SGV foothill cities round up

Moving from west to east, just because it makes sense to me:

AZUSA – At its meeting Monday, the city council approved the three following items:

A 5-percent increase in salary for a civilian administrator in the police department. City Manager Fran Delach said the pay increase is in response to new duties. That increase pencils out to an additional $405 a month.

Taking responsibility for 330 feet of Azusa Avenue north of Arrow Highway and adjacent to Corky’s Corner. That small section of road was still being managed by Caltrans, despite the fact that Corky’s Corner was annexed by the city in 2008.

Putting finishing touches on a new retirement plan for the city’s police officers. Under the new plan, new hires will be able to retire at age 55 with 3 percent of their pay for each year of work. Current officers can still retire at 50 with the same benefit. Police and city officials have been working on the deal for at least a year.

Other news: Delach said he’s offered the police chief job to Azusa police Capt. Sam Gonzalez. Current Chief Robert Garcia officially retired in June, but has been working for the city on a part-time, interim basis. Nothing has been finalized yet.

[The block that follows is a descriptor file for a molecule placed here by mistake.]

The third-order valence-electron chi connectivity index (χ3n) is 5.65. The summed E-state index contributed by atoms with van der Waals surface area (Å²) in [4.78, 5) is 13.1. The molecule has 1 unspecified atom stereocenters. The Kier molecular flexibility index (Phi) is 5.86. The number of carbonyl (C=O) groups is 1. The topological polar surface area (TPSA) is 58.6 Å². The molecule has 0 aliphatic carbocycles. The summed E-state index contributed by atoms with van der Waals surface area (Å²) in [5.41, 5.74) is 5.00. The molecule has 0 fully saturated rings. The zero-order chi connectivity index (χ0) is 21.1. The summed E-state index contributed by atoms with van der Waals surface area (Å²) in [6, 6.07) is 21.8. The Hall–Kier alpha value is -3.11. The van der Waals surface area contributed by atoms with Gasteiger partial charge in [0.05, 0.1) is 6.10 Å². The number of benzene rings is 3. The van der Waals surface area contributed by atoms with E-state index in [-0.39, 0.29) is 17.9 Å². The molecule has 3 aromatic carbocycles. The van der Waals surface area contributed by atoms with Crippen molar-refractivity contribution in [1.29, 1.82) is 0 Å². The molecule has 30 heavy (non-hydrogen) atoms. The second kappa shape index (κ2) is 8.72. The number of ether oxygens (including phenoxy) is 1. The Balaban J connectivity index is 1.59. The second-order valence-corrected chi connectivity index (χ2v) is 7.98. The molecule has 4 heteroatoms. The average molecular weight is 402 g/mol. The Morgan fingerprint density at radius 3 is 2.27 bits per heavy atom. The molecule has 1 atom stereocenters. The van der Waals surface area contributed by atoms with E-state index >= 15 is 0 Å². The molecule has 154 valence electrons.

GLENDORA – The city council will on Thursday vote on whether to ratify a state of emergency declared last week by City Manager Chris Jeffers. Jeffers estimated that the city has spent about $250,000 to $300,000 on cleanup and overtime costs from last week’s windstorm. By declaring an emergency, the city makes itself eligible to reimbursed by the state or feds for some of those costs.

The Business Improvement District will consider giving $1,000 raised at the Village Wine Walk to the Glendora War Memorial at its meeting Thursday morning.

SAN DIMAS – The Planning, Parks and Recreation and Equestrian commissions will hold a special joint meeting Wednesday at 7 p.m. to take a look at a survey of the city’s foothill trails. Parks and Rec. Director Theresa Bruns said the city is thinking about expanding its trail network. Three committees in one meeting? San Dimans sure love those trails.

In other news that probably almost no one will care about, the San Dimas Development Plan Review Board has cancelled its Thursday meeting. The next meeting has been scheduled for Dec. 22.

I’m still awaiting phone calls from Irwindale and La Verne. Irwindale may have declared its own state of emergency this week. La Verne might be holding a special election in the spring for some kind of changes to taxes on telecommunication services.

UPDATE: Irwindale City Manager John Davidson says the city council ratified a state of emergency declaration at its meeting Monday. He says an estimate of the damage was not yet been compiled.